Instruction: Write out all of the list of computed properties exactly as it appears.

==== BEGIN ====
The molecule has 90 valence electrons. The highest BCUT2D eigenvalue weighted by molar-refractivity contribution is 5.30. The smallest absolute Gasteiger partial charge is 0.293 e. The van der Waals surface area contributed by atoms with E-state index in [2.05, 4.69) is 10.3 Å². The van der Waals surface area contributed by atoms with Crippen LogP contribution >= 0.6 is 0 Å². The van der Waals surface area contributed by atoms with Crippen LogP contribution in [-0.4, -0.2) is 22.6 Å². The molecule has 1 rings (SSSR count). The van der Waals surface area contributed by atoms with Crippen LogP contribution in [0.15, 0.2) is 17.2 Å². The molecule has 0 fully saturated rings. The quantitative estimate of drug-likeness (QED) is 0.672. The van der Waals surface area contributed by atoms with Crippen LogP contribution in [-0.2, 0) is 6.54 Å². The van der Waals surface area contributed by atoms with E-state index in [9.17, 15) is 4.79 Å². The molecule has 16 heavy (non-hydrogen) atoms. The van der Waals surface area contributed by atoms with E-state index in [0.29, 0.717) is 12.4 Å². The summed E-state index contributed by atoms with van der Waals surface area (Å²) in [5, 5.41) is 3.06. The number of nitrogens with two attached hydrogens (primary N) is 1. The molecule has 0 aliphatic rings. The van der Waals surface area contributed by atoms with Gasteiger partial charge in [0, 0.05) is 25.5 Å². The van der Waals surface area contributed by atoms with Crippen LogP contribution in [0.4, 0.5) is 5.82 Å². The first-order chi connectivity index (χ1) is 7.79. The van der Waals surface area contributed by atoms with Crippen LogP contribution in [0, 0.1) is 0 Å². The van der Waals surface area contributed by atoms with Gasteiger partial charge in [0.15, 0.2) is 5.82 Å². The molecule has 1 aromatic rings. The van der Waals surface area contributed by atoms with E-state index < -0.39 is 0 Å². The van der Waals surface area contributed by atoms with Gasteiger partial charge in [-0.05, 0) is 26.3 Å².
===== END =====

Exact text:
The molecule has 90 valence electrons. The highest BCUT2D eigenvalue weighted by molar-refractivity contribution is 5.30. The smallest absolute Gasteiger partial charge is 0.293 e. The van der Waals surface area contributed by atoms with E-state index in [2.05, 4.69) is 10.3 Å². The van der Waals surface area contributed by atoms with Crippen LogP contribution >= 0.6 is 0 Å². The van der Waals surface area contributed by atoms with Crippen LogP contribution in [-0.4, -0.2) is 22.6 Å². The molecule has 1 rings (SSSR count). The van der Waals surface area contributed by atoms with Crippen LogP contribution in [0.15, 0.2) is 17.2 Å². The molecule has 0 fully saturated rings. The quantitative estimate of drug-likeness (QED) is 0.672. The van der Waals surface area contributed by atoms with Crippen LogP contribution in [-0.2, 0) is 6.54 Å². The van der Waals surface area contributed by atoms with E-state index in [9.17, 15) is 4.79 Å². The molecule has 16 heavy (non-hydrogen) atoms. The van der Waals surface area contributed by atoms with E-state index in [0.29, 0.717) is 12.4 Å². The summed E-state index contributed by atoms with van der Waals surface area (Å²) in [5, 5.41) is 3.06. The number of nitrogens with two attached hydrogens (primary N) is 1. The molecule has 0 aliphatic rings. The van der Waals surface area contributed by atoms with Gasteiger partial charge in [0, 0.05) is 25.5 Å². The van der Waals surface area contributed by atoms with Crippen LogP contribution in [0.4, 0.5) is 5.82 Å². The first-order chi connectivity index (χ1) is 7.79. The van der Waals surface area contributed by atoms with Crippen LogP contribution in [0, 0.1) is 0 Å². The van der Waals surface area contributed by atoms with Gasteiger partial charge in [0.15, 0.2) is 5.82 Å². The molecule has 1 aromatic rings. The van der Waals surface area contributed by atoms with E-state index < -0.39 is 0 Å². The van der Waals surface area contributed by atoms with Gasteiger partial charge in [-0.05, 0) is 26.3 Å².